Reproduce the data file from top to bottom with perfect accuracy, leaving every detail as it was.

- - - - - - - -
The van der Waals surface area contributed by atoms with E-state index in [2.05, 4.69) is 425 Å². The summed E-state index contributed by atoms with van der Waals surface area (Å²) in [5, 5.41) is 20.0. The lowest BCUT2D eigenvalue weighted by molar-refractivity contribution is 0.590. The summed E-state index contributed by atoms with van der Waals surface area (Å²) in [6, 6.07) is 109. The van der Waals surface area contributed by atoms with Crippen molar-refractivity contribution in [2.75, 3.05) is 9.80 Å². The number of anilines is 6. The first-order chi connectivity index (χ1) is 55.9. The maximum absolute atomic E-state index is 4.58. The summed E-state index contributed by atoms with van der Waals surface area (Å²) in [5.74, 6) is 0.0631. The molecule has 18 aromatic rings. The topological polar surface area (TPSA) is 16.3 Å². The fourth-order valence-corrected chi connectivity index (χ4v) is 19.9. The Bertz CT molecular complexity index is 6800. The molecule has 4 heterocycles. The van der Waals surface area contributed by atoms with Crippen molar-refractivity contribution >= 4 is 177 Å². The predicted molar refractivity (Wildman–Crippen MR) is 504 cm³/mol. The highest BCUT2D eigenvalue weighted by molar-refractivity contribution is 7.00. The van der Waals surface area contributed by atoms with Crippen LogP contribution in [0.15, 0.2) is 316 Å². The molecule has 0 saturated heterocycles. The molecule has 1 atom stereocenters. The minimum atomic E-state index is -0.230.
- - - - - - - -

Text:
The van der Waals surface area contributed by atoms with E-state index in [2.05, 4.69) is 425 Å². The summed E-state index contributed by atoms with van der Waals surface area (Å²) in [5, 5.41) is 20.0. The lowest BCUT2D eigenvalue weighted by molar-refractivity contribution is 0.590. The summed E-state index contributed by atoms with van der Waals surface area (Å²) in [6, 6.07) is 109. The van der Waals surface area contributed by atoms with Crippen molar-refractivity contribution in [2.75, 3.05) is 9.80 Å². The number of anilines is 6. The first-order chi connectivity index (χ1) is 55.9. The maximum absolute atomic E-state index is 4.58. The summed E-state index contributed by atoms with van der Waals surface area (Å²) in [5.74, 6) is 0.0631. The molecule has 18 aromatic rings. The topological polar surface area (TPSA) is 16.3 Å². The fourth-order valence-corrected chi connectivity index (χ4v) is 19.9. The Bertz CT molecular complexity index is 6800. The molecule has 4 heterocycles. The van der Waals surface area contributed by atoms with Crippen molar-refractivity contribution >= 4 is 177 Å². The predicted molar refractivity (Wildman–Crippen MR) is 504 cm³/mol. The highest BCUT2D eigenvalue weighted by molar-refractivity contribution is 7.00. The van der Waals surface area contributed by atoms with Crippen LogP contribution in [0.15, 0.2) is 316 Å². The molecule has 0 saturated heterocycles. The molecule has 1 atom stereocenters. The minimum atomic E-state index is -0.230.